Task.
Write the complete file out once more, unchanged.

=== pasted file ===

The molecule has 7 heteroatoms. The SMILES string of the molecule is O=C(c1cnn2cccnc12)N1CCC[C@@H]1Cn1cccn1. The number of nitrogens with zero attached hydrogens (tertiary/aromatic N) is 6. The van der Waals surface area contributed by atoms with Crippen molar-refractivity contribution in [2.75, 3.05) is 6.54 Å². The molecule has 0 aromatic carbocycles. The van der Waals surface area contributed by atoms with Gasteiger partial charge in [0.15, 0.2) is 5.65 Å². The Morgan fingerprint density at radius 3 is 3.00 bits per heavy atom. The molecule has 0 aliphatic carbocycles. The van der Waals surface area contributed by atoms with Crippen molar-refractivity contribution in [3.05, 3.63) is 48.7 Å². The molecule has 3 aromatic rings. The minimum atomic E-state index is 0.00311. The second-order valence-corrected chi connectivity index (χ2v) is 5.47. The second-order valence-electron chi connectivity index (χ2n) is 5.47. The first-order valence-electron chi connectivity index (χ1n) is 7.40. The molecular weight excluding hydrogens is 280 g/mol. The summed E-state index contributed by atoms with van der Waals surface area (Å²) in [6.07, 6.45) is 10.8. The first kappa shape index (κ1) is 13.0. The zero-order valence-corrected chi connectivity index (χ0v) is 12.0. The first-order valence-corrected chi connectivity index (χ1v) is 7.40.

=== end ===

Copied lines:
The molecule has 7 heteroatoms. The SMILES string of the molecule is O=C(c1cnn2cccnc12)N1CCC[C@@H]1Cn1cccn1. The number of nitrogens with zero attached hydrogens (tertiary/aromatic N) is 6. The van der Waals surface area contributed by atoms with Crippen molar-refractivity contribution in [2.75, 3.05) is 6.54 Å². The molecule has 0 aromatic carbocycles. The van der Waals surface area contributed by atoms with Gasteiger partial charge in [0.15, 0.2) is 5.65 Å². The Morgan fingerprint density at radius 3 is 3.00 bits per heavy atom. The molecule has 0 aliphatic carbocycles. The van der Waals surface area contributed by atoms with Crippen molar-refractivity contribution in [3.05, 3.63) is 48.7 Å². The molecule has 3 aromatic rings. The minimum atomic E-state index is 0.00311. The second-order valence-corrected chi connectivity index (χ2v) is 5.47. The second-order valence-electron chi connectivity index (χ2n) is 5.47. The first-order valence-electron chi connectivity index (χ1n) is 7.40. The molecular weight excluding hydrogens is 280 g/mol. The summed E-state index contributed by atoms with van der Waals surface area (Å²) in [6.07, 6.45) is 10.8. The first kappa shape index (κ1) is 13.0. The zero-order valence-corrected chi connectivity index (χ0v) is 12.0. The first-order valence-corrected chi connectivity index (χ1v) is 7.40.